Racquet Reaction

Paris: Nadal d. Janowicz

Thursday, October 31, 2013 /by
AP Photo
AP Photo

Great serving was de rigueur today in Paris. Novak Djokovic, John Isner, Tomas Berdych, and Milos Raonic weren’t broken in the first sets of their round-of-16 matches, but Jerzy Janowicz’s serving might have been the most impressive of all. In a game that lasted all of 49 seconds, the Pole fired four consecutive aces then, in his next service game, bombed a 143 M.P.H. ace and a 145 M.P.H. service winner. Janowicz then showed off the big guns—his biceps—to the crowd.

Unfortunately for Janowicz, his opponent also started out serving impeccably. Rafael Nadal has never wowed with his serve the way he has with his running gets or whipping forehands, but it’s become one of the pillars of his game. It can bounce sky high on clay, but even on fast surfaces, Nadal makes the most of his lefty serves, placing them like a skilled archer. Of course, Nadal also owns what may be the best ground game on the planet, so that helps him hold more often than not as well.

The point is, for as good a server as Janowicz is, he was under tremendous pressure to hold today, as Nadal was just as difficult to break. It meant that every mistake was magnified, including a forehand he dumped in the net on game point at 5-5, 40-30. Janowicz got another game point chance, but when he let that one slip away, it seemed certain he’d have to pay. Nadal, clearly the superior player, made him do just that, being patient and not becoming frustrated by Janowicz’s routine early holds. When Nadal earned his second break point of that game, it was too much for Janowicz to overcome. The set went Rafa’s way, as did the match, 7-5, 6-4.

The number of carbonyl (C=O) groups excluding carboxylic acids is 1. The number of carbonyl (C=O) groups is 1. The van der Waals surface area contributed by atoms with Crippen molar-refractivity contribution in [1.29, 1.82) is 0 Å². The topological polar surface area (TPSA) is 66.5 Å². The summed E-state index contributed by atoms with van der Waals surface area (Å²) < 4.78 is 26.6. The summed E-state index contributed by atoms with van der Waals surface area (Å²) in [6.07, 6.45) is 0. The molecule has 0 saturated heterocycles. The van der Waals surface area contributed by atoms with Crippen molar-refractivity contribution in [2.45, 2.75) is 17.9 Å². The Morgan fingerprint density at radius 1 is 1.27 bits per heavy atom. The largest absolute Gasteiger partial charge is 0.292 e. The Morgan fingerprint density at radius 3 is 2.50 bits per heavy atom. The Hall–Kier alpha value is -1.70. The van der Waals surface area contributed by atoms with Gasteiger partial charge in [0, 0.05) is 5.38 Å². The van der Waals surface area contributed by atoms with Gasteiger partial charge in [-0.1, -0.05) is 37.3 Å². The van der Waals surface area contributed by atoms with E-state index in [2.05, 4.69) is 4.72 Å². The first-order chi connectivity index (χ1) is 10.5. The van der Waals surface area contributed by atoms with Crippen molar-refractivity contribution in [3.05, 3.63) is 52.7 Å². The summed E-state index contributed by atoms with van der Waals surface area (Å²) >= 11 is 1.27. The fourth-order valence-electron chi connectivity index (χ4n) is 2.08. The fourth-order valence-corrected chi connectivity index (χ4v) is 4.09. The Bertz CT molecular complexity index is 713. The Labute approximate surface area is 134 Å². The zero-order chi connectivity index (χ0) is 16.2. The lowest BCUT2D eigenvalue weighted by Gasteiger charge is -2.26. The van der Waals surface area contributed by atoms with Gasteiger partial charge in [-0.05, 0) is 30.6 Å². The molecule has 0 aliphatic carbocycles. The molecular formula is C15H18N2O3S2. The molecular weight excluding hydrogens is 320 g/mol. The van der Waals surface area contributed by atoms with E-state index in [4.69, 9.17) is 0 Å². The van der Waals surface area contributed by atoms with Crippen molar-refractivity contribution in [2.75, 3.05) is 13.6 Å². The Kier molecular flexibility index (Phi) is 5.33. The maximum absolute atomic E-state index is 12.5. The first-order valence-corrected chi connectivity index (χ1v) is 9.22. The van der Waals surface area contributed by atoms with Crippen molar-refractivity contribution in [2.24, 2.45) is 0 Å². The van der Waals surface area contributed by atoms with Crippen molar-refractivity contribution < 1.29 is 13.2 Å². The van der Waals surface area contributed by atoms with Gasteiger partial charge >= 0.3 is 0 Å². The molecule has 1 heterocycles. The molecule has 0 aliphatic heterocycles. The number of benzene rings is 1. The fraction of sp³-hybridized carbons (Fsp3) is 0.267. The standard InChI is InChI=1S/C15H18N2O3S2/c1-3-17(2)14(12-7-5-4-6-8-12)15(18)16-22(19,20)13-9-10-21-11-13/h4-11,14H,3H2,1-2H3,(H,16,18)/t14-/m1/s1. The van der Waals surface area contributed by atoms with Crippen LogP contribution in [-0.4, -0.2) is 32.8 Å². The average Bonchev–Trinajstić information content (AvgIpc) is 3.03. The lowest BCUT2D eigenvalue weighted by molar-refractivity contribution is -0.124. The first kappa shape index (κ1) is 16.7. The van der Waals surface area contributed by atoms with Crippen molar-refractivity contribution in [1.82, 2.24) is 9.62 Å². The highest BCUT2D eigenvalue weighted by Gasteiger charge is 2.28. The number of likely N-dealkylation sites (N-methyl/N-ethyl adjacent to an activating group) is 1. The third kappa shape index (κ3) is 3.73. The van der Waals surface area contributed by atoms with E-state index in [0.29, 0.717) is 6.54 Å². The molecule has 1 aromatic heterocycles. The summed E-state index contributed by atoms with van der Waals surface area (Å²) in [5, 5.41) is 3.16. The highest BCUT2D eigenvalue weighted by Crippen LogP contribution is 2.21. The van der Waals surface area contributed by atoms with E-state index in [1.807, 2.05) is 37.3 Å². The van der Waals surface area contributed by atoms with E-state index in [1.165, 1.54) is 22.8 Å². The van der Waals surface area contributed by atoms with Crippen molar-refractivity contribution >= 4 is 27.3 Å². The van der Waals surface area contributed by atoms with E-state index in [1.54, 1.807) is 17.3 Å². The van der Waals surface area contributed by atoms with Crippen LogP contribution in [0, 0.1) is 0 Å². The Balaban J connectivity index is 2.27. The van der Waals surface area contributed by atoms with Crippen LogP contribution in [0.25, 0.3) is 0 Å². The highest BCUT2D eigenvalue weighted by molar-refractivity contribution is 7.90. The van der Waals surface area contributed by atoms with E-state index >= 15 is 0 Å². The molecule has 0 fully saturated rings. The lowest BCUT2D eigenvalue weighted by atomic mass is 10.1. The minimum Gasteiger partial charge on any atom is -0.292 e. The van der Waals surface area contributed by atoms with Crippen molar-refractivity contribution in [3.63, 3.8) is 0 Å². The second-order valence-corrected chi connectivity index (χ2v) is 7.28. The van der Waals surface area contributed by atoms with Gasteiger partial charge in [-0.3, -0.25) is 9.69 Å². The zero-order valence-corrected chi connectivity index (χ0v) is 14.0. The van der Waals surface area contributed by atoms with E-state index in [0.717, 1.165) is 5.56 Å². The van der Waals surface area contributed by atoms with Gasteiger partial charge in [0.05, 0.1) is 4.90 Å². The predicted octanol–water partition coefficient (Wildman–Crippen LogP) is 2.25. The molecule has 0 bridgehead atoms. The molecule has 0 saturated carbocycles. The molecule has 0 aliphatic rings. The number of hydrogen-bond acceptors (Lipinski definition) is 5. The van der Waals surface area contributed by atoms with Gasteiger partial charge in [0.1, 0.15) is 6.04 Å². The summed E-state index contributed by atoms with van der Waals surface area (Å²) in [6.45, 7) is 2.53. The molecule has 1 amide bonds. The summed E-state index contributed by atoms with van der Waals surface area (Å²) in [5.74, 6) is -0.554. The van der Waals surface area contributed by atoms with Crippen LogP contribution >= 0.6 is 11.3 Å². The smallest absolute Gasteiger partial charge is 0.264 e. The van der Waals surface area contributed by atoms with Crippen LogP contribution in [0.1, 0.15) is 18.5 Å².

Another element of Janowicz’s game that he’s known for is the drop shot, but it’s not anywhere near as effective as his serve. He goes to it too often, and while it’s earned him some success—most notably a year ago at this tournament—Nadal is one opponent who doesn’t mind sprinting forward to track down a ball. That skill also helped secure the first break of the match and the first set, and Janowicz learned from it, playing fewer droppers from then on.

Janowicz’s aggression was unwavering, however; it needed to be if he wanted a chance to challenge Nadal. He looked to swat forehand returns all day, running around his backhand and unloading whenever possible. It was much the same during rallies—if Nadal gave Janowicz an inch, he’d try to take a mile. The strategy worked for stretches, and when Nadal experienced some lapses of form, it looked like this content had the potential to go beyond a straight-sets score.

Ultimately, however, Janowicz was undone by his fireballing more often than not. He piled up errors even as Nadal started to struggle on serve, giving the world No. 1 far too many chances to right his wrongs. Janowicz even failed to make Nadal pay for two double-faults—including one on match point—in the final game. Nadal shook it off, like some other second-set stumbles, saved a break point with a fade-away forehand that caught the sideline, then struck a neat touch volley for his second and final match point.

Consistency won Nadal the first set; persistence won him the second. To win any set against Nadal, his opponents usually need plenty of both.

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